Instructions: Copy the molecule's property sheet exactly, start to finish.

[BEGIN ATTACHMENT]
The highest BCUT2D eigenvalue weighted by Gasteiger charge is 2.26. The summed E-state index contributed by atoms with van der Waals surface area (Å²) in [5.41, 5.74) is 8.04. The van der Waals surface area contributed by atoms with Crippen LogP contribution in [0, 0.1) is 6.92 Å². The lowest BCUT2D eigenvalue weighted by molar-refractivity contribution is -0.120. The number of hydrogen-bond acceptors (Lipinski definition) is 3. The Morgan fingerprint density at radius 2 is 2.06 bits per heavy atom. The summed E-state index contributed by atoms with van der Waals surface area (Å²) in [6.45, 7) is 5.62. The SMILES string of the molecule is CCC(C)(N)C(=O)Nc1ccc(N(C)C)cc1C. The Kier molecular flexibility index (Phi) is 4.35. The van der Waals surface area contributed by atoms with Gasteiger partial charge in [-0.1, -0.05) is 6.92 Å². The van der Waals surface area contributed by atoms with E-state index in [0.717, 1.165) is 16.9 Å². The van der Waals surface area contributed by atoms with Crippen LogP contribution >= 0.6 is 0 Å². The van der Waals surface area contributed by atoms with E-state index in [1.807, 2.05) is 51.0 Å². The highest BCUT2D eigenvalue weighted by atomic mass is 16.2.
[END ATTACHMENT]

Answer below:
The highest BCUT2D eigenvalue weighted by Gasteiger charge is 2.26. The summed E-state index contributed by atoms with van der Waals surface area (Å²) in [5.41, 5.74) is 8.04. The van der Waals surface area contributed by atoms with Crippen LogP contribution in [0, 0.1) is 6.92 Å². The lowest BCUT2D eigenvalue weighted by molar-refractivity contribution is -0.120. The number of hydrogen-bond acceptors (Lipinski definition) is 3. The Morgan fingerprint density at radius 2 is 2.06 bits per heavy atom. The summed E-state index contributed by atoms with van der Waals surface area (Å²) in [6.45, 7) is 5.62. The SMILES string of the molecule is CCC(C)(N)C(=O)Nc1ccc(N(C)C)cc1C. The Kier molecular flexibility index (Phi) is 4.35. The van der Waals surface area contributed by atoms with Gasteiger partial charge in [-0.1, -0.05) is 6.92 Å². The van der Waals surface area contributed by atoms with E-state index in [0.717, 1.165) is 16.9 Å². The van der Waals surface area contributed by atoms with Crippen LogP contribution >= 0.6 is 0 Å². The van der Waals surface area contributed by atoms with E-state index in [1.807, 2.05) is 51.0 Å². The highest BCUT2D eigenvalue weighted by atomic mass is 16.2.